Sweet, spicy, strong, tart and good eating.

The beer was a Goose Island IPA out of Chicago.  Cool, bitter and refreshing with the food.

Sunday, August 5, 2012

Bright Colors and Good Wine

No doubt that dinner was colorful a few nights ago.  It was also quite tasty and there was a remarkable wine paring with it.

The fish is a pan seared Coho salmon fillet.  The rice is black, forbidden rice and the tomatoes are black cherry tomatoes tossed with olive oil and sea salt and set on fresh basil leaves and some crumbled goat cheese.  The sauce was what made the meal so interesting.  It was white wine, grapefruit juice, orange juice, shallots, ginger and saffron simmered together until reduced to a syrup and then finished with a few swirls of butter.  Sharp and citrusy, and yet earthy from the shallots and saffron and perky with the notes of fresh ginger.

My first inclination for wine was a dry Riesling, but the saffron called me elsewhere.  The choice was a 2010 Kinkead Ridge Viognier Roussanne.  The wine is a blend of 42% Viognier and 58% Roussanne.  The wine is full bodied and bold with aromas of oranges and herbs and it was a seamless companion to the orange flavors in the sauce.  The Viognier picked up the saffron and earthiness while the oiliness of the Roussanne work great with the acid and the richness of the salmon.

The black rice added an extra dimension to the taste. The dark flavors were a great contrast to the brightness in the wine.  This was a truly good match between food and wine and by the end of the evening there was none of either left.

The wine was high in alcohol but with this food that didn't seem to matter.  Something more delicate might have been overwhelmed by the boldness of the food.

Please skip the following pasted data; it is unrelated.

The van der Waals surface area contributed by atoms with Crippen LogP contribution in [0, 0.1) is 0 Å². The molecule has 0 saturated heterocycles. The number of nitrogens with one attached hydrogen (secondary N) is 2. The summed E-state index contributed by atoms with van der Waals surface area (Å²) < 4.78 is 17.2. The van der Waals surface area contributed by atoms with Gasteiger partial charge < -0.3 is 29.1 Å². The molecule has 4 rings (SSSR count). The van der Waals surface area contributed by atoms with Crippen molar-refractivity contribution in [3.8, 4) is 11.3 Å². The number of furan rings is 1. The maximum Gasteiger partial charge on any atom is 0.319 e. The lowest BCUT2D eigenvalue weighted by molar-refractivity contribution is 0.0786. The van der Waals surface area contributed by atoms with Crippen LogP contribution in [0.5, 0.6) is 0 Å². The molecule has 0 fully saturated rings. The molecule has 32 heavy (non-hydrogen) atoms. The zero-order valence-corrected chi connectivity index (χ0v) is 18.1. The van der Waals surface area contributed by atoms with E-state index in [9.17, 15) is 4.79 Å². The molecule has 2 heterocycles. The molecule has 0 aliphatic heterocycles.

2010 Kinkead Ridge Viognier Roussanne, 15.1% alcohol and $15.95

Thursday, August 2, 2012


I've been buying more sherry in the last year for two reasons.  First, I don't think there is a category of wine out there that gives better quality for the money.  Second, most of the ones I've tried have been delicious.

The delicious certainly came into play with the latest purchase, an Emilio Hildalgo, Oloroso Seco, Gobernador.  Medium to dark amber color in the glass the wine seemed a bit closed for the first couple of minutes.  After five minutes the wine opened up with aromas of fresh roasted nuts, freshly ground coffee and some dried citrus peel.  After a few more swirls the dominance of the various aromas changed and there was also a note or two of cocoa powder.  Great wine for sitting and sniffing.

The taste was an interesting play between walnuts and dried citrus with an interesting bitter note that reminded me of sorghum molasses.  There wasn't a lot of that molasses flavor, but it was consistently there and it made for a good highlight.  Another point is that this wine smells sweeter than it tastes. The very front end in the mouth has a sweet impression, but that quickly goes dry and stays that way through a long finish.  

There was a plate of thinly sliced sopressa salami, some smoked almonds, a few olives and bit of gruyere cheese to munch with the wine over the course of an evening spent watching the London Olympics. Good stuff.

Emilio Hiladalgo, Gobernador.  20% alcohol and $23